Anjem Choudary: Radical preacher blames ‘Kevin Keegan effect’ at trial


Islamist preacher Anjem Choudary said the “Kevin Keegan effect” meant people still viewed him as a member of a group banned under UK terror laws, a court has heard.

Mr Choudary, 57, faces charges including that he “directed” the group Al Muhajiroun (ALM) – which he told the court was wound up in 2004 – as well as being a member for “many years” and encouraging support for it through online meetings.

Giving evidence, he said: “If you ask about Kevin Keegan, people say ‘he plays football for Liverpool’. People look at me and think Al Muhajiroun.”

He is on trial alongside Khaled Hussein, 29, from Edmonton in Canada, who is accused of being a member of a banned organisation. Both men deny the charges.

Mr Choudary, of Ilford, east London, was giving evidence for the first time at his trial at Woolwich Crown Court, where he is charged with directing a terrorism organisation, and being a member of and supporting a banned group.

He told the jury he was one of the original three members of ALM, which was founded in 1996 after his mentor Omar Bakri Mohammed left another Islamist group called Hizb-ut-Tahrir.

He said over time Bakri Mohammed became more salafist – a purist branch of Islam that relies almost entirely on the teachings of the Companions of the Prophet who had known Prophet Mohammed – and that to avoid confusion the organisation was wound up in 2004.

His barrister Paul Hynes KC asked: “Was Al Muhajiroun replaced by another organisation?”

“No,” Mr Choudary said. “People from the outside said that’s the same people.”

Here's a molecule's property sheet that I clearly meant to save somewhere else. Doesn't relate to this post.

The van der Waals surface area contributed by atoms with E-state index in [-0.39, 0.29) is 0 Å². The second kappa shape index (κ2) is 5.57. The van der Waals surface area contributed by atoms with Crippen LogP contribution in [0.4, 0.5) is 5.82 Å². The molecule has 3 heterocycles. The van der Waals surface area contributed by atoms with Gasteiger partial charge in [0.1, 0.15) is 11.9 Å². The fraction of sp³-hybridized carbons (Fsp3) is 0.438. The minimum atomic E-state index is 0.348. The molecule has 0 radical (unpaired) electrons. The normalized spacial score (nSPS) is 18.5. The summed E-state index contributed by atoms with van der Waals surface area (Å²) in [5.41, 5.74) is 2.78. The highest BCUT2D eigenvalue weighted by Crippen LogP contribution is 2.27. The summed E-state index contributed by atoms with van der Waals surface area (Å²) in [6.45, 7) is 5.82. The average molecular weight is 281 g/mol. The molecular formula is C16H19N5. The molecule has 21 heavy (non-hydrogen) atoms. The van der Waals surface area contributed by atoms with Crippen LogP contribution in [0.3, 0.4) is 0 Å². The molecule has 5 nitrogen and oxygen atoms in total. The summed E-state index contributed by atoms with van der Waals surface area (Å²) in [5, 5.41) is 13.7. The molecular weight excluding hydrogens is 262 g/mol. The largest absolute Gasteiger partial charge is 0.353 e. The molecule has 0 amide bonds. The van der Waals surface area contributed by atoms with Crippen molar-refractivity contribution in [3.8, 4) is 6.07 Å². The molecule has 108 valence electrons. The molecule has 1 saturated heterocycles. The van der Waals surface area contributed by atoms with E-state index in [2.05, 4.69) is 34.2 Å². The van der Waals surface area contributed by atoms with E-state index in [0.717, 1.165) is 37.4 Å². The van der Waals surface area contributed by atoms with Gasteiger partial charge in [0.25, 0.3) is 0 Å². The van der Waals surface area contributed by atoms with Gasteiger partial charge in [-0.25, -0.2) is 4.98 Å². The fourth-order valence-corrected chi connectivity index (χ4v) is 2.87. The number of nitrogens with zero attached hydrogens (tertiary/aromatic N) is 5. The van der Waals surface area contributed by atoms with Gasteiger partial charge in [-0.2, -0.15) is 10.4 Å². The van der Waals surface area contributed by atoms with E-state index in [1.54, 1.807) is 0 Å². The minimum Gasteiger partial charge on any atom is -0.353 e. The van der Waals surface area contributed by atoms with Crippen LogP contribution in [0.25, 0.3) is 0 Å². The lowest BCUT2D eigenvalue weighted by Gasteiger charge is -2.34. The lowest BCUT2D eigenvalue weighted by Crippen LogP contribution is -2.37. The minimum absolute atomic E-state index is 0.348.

When asked if his role in the group is what he is most famous for, he replied: “Yes, it was the Kevin Keegan effect, I’ve never moved on from him playing for Liverpool.”

Mr Choudary said he became known as a member while the group sought publicity between 1996 and 2004.

He added: “People still remember you, in the same way Nigel Farage is UKIP, George Galloway is Respect.”

The prosecution argues that ALM continued as an organisation, merely changing its name.

It was first banned – or proscribed – by the home secretary in 2006 under the name Al Ghurabaa. In 2010, ALM was included in the ban as an alternate name.

The prosecution says Mr Choudary was still acting as the effective leader of ALM as late as July 2023, making online speeches to an offshoot in America called the Islamic Thinkers Society (ITS).

Mr Choudary said the suggestion that ALM continued under the name of ITS was “nonsense”, saying the organisation was formed in 2003 amid disagreements with ALM over ideology.

He told the court that ITS members were “attacking” ALM’s positions in online posts.

During his evidence, Mr Choudary explained to the jury why he tweeted “Allah bless Abu Bakr Al-Baghdadi, the Khalifah” in 2014 about the leader of the Islamic State group.

He said he had done this because he believed a legitimate Islamic caliphate had been established in parts of Iraq and Syria.

He was jailed in 2016 for encouraging support for the Islamic State group. He told the jury that after his release he had continued to do his best to propagate Islam.

“When I came off my licence period, there was nobody doing anything,” he said.

“I did what I could by myself. Sometimes with my wife, sometimes with my children.”

The trial continues.



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